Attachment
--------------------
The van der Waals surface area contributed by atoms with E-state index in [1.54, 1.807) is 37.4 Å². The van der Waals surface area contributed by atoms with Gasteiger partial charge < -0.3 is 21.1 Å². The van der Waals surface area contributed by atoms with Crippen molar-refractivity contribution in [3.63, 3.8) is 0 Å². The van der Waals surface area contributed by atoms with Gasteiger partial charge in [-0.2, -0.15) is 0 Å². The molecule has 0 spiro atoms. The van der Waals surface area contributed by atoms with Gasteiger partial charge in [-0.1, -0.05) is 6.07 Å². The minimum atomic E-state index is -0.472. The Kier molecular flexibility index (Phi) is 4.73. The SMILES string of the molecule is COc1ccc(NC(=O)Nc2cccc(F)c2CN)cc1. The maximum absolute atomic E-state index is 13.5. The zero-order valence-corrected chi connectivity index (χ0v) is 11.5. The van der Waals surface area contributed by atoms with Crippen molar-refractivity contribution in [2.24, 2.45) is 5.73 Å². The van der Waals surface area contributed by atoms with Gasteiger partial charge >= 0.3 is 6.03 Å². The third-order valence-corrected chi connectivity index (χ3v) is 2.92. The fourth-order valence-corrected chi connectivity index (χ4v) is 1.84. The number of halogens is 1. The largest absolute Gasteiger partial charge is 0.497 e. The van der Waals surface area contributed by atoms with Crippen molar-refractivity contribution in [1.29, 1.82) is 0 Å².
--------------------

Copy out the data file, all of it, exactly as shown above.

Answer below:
The van der Waals surface area contributed by atoms with E-state index in [1.54, 1.807) is 37.4 Å². The van der Waals surface area contributed by atoms with Gasteiger partial charge < -0.3 is 21.1 Å². The van der Waals surface area contributed by atoms with Crippen molar-refractivity contribution in [3.63, 3.8) is 0 Å². The van der Waals surface area contributed by atoms with Gasteiger partial charge in [-0.2, -0.15) is 0 Å². The molecule has 0 spiro atoms. The van der Waals surface area contributed by atoms with Gasteiger partial charge in [-0.1, -0.05) is 6.07 Å². The minimum atomic E-state index is -0.472. The Kier molecular flexibility index (Phi) is 4.73. The SMILES string of the molecule is COc1ccc(NC(=O)Nc2cccc(F)c2CN)cc1. The maximum absolute atomic E-state index is 13.5. The zero-order valence-corrected chi connectivity index (χ0v) is 11.5. The van der Waals surface area contributed by atoms with Crippen molar-refractivity contribution in [2.24, 2.45) is 5.73 Å². The van der Waals surface area contributed by atoms with Gasteiger partial charge >= 0.3 is 6.03 Å². The third-order valence-corrected chi connectivity index (χ3v) is 2.92. The fourth-order valence-corrected chi connectivity index (χ4v) is 1.84. The number of halogens is 1. The largest absolute Gasteiger partial charge is 0.497 e. The van der Waals surface area contributed by atoms with Crippen molar-refractivity contribution in [1.29, 1.82) is 0 Å².